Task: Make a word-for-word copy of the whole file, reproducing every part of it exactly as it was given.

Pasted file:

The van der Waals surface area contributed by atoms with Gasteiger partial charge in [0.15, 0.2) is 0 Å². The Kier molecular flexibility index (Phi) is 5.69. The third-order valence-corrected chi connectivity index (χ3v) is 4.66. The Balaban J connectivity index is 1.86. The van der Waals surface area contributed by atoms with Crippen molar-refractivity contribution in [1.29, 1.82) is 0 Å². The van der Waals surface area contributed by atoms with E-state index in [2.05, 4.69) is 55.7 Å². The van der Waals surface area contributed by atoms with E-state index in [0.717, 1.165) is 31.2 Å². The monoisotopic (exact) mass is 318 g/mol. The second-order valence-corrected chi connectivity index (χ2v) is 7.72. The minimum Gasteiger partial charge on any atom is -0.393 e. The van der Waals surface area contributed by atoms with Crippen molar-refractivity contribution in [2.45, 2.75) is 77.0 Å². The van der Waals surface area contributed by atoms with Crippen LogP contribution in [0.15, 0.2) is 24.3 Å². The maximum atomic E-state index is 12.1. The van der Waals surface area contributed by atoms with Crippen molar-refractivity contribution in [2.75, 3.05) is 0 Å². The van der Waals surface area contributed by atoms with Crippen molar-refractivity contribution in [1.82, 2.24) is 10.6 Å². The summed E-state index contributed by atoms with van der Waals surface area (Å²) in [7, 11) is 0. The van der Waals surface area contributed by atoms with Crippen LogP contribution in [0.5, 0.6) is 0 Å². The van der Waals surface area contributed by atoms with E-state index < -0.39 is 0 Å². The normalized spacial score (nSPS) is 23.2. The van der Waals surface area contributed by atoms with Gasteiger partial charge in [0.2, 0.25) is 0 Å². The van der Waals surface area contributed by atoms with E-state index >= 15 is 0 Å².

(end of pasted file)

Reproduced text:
The van der Waals surface area contributed by atoms with Gasteiger partial charge in [0.15, 0.2) is 0 Å². The Kier molecular flexibility index (Phi) is 5.69. The third-order valence-corrected chi connectivity index (χ3v) is 4.66. The Balaban J connectivity index is 1.86. The van der Waals surface area contributed by atoms with Crippen molar-refractivity contribution in [1.29, 1.82) is 0 Å². The van der Waals surface area contributed by atoms with E-state index in [2.05, 4.69) is 55.7 Å². The van der Waals surface area contributed by atoms with E-state index in [0.717, 1.165) is 31.2 Å². The monoisotopic (exact) mass is 318 g/mol. The second-order valence-corrected chi connectivity index (χ2v) is 7.72. The minimum Gasteiger partial charge on any atom is -0.393 e. The van der Waals surface area contributed by atoms with Crippen molar-refractivity contribution in [2.45, 2.75) is 77.0 Å². The van der Waals surface area contributed by atoms with Crippen LogP contribution in [0.15, 0.2) is 24.3 Å². The maximum atomic E-state index is 12.1. The van der Waals surface area contributed by atoms with Crippen molar-refractivity contribution in [2.75, 3.05) is 0 Å². The van der Waals surface area contributed by atoms with Crippen molar-refractivity contribution in [1.82, 2.24) is 10.6 Å². The summed E-state index contributed by atoms with van der Waals surface area (Å²) in [7, 11) is 0. The van der Waals surface area contributed by atoms with Crippen LogP contribution in [0.5, 0.6) is 0 Å². The van der Waals surface area contributed by atoms with E-state index < -0.39 is 0 Å². The normalized spacial score (nSPS) is 23.2. The van der Waals surface area contributed by atoms with Gasteiger partial charge in [0.2, 0.25) is 0 Å². The van der Waals surface area contributed by atoms with E-state index >= 15 is 0 Å².